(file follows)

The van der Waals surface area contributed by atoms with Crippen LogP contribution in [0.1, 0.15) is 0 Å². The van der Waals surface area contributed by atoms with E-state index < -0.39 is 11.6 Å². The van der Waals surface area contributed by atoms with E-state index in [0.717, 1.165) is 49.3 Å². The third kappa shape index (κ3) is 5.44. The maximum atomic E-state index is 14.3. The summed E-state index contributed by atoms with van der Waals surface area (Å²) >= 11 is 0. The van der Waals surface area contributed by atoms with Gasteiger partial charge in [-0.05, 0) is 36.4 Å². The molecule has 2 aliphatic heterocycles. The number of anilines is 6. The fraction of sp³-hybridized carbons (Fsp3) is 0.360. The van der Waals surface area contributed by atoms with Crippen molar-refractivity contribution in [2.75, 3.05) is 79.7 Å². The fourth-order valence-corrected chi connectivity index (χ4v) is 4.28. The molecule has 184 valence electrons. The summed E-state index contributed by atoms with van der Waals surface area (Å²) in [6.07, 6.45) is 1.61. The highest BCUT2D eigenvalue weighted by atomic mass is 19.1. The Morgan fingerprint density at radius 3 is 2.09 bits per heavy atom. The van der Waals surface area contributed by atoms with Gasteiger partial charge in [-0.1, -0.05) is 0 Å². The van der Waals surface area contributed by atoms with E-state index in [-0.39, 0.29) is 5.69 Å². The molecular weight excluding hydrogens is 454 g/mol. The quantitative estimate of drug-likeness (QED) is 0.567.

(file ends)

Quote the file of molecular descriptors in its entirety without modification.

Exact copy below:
The van der Waals surface area contributed by atoms with Crippen LogP contribution in [0.1, 0.15) is 0 Å². The van der Waals surface area contributed by atoms with E-state index < -0.39 is 11.6 Å². The van der Waals surface area contributed by atoms with E-state index in [0.717, 1.165) is 49.3 Å². The third kappa shape index (κ3) is 5.44. The maximum atomic E-state index is 14.3. The summed E-state index contributed by atoms with van der Waals surface area (Å²) >= 11 is 0. The van der Waals surface area contributed by atoms with Gasteiger partial charge in [-0.05, 0) is 36.4 Å². The molecule has 2 aliphatic heterocycles. The number of anilines is 6. The fraction of sp³-hybridized carbons (Fsp3) is 0.360. The van der Waals surface area contributed by atoms with Crippen molar-refractivity contribution in [2.75, 3.05) is 79.7 Å². The fourth-order valence-corrected chi connectivity index (χ4v) is 4.28. The molecule has 184 valence electrons. The summed E-state index contributed by atoms with van der Waals surface area (Å²) in [6.07, 6.45) is 1.61. The highest BCUT2D eigenvalue weighted by atomic mass is 19.1. The Morgan fingerprint density at radius 3 is 2.09 bits per heavy atom. The van der Waals surface area contributed by atoms with Gasteiger partial charge in [-0.1, -0.05) is 0 Å². The van der Waals surface area contributed by atoms with E-state index in [-0.39, 0.29) is 5.69 Å². The molecular weight excluding hydrogens is 454 g/mol. The quantitative estimate of drug-likeness (QED) is 0.567.